Research Article| Volume 154, ISSUE 1, P13-21, July 2019

The addition of paclitaxel to doxorubicin and cisplatin and volume-directed radiation does not improve overall survival (OS) or long-term recurrence-free survival (RFS) in advanced endometrial cancer (EC): A randomized phase III NRG/Gynecologic Oncology Group (GOG) study


      • No significant difference in OS in women with advanced-stage endometrial cancer on cisplatin and doxorubicin +/− paclitaxel
      • Despite a slight protective effect on OS and long-term RFS, the addition of paclitaxel comes with increased neurotoxicity.
      • Second malignancies were reported in 36 patients, including 13 breast cancers occurring mostly in the arm with paclitaxel.



      To determine if the addition of paclitaxel (P) to cisplatin and doxorubicin (CD) following surgical debulking and volume-directed radiation therapy improved long-term, recurrence-free survival (RFS) and overall survival (OS) in patients with advanced-stage endometrial cancer (EC).


      Prospective, randomized GOG trial comparing (CD) (50 mg/m2)/(45 mg/m2) +/− (P) (160 mg/m2) following volume-directed radiation and surgery in advanced EC. A Kaplan-Meier (KM) analysis characterized the relationship between treatment arms and the OS outcome, a log-rank test assessed the independence of treatment with the OS outcome, and the treatment effect on estimated OS was determined using a Cox proportional hazards (PH) model stratified by stage. The PH assumption was assessed using a test of interaction between treatment variable and the natural logarithm of survival time. Adverse events, regardless of attribution, were graded.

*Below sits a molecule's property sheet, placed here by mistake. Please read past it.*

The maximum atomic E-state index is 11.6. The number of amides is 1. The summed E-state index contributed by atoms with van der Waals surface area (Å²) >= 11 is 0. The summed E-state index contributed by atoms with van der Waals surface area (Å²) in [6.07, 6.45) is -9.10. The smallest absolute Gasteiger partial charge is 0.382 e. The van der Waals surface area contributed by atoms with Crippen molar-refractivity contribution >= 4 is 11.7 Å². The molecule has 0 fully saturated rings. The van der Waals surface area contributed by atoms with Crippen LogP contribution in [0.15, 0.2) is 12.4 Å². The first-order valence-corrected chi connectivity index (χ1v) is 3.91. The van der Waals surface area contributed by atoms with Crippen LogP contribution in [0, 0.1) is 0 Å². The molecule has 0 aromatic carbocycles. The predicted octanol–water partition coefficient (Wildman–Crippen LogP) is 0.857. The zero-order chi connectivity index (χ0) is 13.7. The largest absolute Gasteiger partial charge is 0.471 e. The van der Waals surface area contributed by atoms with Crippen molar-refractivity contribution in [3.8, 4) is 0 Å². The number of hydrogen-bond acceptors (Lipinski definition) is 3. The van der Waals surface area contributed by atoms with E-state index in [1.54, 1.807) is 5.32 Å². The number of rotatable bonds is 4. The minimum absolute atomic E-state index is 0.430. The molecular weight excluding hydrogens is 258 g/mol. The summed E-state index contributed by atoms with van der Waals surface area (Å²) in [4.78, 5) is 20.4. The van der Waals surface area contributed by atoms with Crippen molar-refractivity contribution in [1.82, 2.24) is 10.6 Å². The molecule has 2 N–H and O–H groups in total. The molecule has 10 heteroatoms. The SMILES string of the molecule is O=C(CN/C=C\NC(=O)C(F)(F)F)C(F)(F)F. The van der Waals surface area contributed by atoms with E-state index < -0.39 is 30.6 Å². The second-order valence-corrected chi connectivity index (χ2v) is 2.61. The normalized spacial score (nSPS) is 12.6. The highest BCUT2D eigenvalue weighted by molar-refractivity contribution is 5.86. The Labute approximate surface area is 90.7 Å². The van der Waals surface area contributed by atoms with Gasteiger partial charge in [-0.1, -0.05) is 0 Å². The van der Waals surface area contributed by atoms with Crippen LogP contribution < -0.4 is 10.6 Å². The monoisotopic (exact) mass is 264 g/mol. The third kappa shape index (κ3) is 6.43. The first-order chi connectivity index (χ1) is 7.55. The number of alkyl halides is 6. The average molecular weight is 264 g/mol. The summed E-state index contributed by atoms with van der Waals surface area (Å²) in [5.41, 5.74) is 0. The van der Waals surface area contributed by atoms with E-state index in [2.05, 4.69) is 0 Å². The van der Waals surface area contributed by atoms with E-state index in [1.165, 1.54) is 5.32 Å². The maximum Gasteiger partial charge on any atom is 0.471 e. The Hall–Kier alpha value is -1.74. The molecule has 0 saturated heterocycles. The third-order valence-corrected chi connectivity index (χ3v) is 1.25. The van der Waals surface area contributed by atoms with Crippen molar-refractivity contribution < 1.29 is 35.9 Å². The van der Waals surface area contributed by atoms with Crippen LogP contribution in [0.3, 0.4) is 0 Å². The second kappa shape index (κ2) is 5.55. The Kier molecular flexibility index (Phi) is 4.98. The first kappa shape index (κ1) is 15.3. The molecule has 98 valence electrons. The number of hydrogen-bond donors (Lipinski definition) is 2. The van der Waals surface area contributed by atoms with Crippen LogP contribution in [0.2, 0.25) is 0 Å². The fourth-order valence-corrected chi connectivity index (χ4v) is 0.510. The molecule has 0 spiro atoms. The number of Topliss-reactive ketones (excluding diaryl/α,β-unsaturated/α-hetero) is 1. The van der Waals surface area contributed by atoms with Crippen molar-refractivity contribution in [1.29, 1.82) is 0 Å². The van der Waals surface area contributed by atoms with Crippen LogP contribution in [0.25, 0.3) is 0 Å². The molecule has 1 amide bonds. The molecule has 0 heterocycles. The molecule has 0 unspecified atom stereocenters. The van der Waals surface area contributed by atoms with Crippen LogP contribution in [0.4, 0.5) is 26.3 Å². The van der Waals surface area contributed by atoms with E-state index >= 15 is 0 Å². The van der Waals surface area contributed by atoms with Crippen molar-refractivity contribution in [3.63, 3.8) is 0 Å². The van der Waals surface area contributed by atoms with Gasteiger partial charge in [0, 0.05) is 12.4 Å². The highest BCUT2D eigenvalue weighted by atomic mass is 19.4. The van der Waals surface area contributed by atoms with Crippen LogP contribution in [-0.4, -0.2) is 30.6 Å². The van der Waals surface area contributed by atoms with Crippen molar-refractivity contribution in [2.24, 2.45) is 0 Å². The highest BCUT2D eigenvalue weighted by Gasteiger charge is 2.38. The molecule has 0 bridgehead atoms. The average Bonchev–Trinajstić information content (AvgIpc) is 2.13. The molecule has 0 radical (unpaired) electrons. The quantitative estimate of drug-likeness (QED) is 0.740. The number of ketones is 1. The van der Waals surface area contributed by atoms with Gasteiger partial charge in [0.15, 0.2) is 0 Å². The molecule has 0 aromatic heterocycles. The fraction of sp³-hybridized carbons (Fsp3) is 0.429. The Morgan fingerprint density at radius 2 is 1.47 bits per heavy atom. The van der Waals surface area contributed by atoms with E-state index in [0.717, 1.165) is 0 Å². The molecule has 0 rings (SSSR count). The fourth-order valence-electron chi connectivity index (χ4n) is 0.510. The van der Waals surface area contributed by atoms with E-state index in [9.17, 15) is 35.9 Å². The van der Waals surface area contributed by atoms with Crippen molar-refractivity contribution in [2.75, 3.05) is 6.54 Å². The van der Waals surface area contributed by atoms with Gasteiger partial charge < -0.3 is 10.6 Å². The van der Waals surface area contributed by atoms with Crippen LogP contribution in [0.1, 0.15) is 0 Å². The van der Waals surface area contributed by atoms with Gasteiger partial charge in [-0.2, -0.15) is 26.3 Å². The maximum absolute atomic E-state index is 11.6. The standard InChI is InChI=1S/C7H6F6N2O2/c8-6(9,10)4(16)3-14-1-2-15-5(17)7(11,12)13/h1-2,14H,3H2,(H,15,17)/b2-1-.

Since initial publication, 60 deaths occurred, leaving 311 patients alive with 290 (93.8%) recurrence- free. There was no significant decrease in the risk of recurrence or death associated with the CDP treatment regimen stratified for stage (p = 0.14, one-tail). The exploratory analysis for OS and the corresponding homogeneity tests for different effects across subgroups revealed only EFRT and EFRT & GRD status to have significantly different treatment effects (p = 0.027 and p = 0.017, respectively). Second primary malignancies were identified in 17/253 (6.4%) and 19/263 (7.0%) of patients treated with CD and CDP respectively. Breast (2.4%) followed by colon (1%) were the two cancers most frequently diagnosed in this setting.


      No significant difference between treatment arms was identified. Subgroup analysis both in the initial and current reports demonstrated a trend towards improved RFS and OS in patients treated with CDP and EFRT. This long-term analysis of outcomes also identified the necessity of providing on-going cancer screening to patients enrolled in trials.


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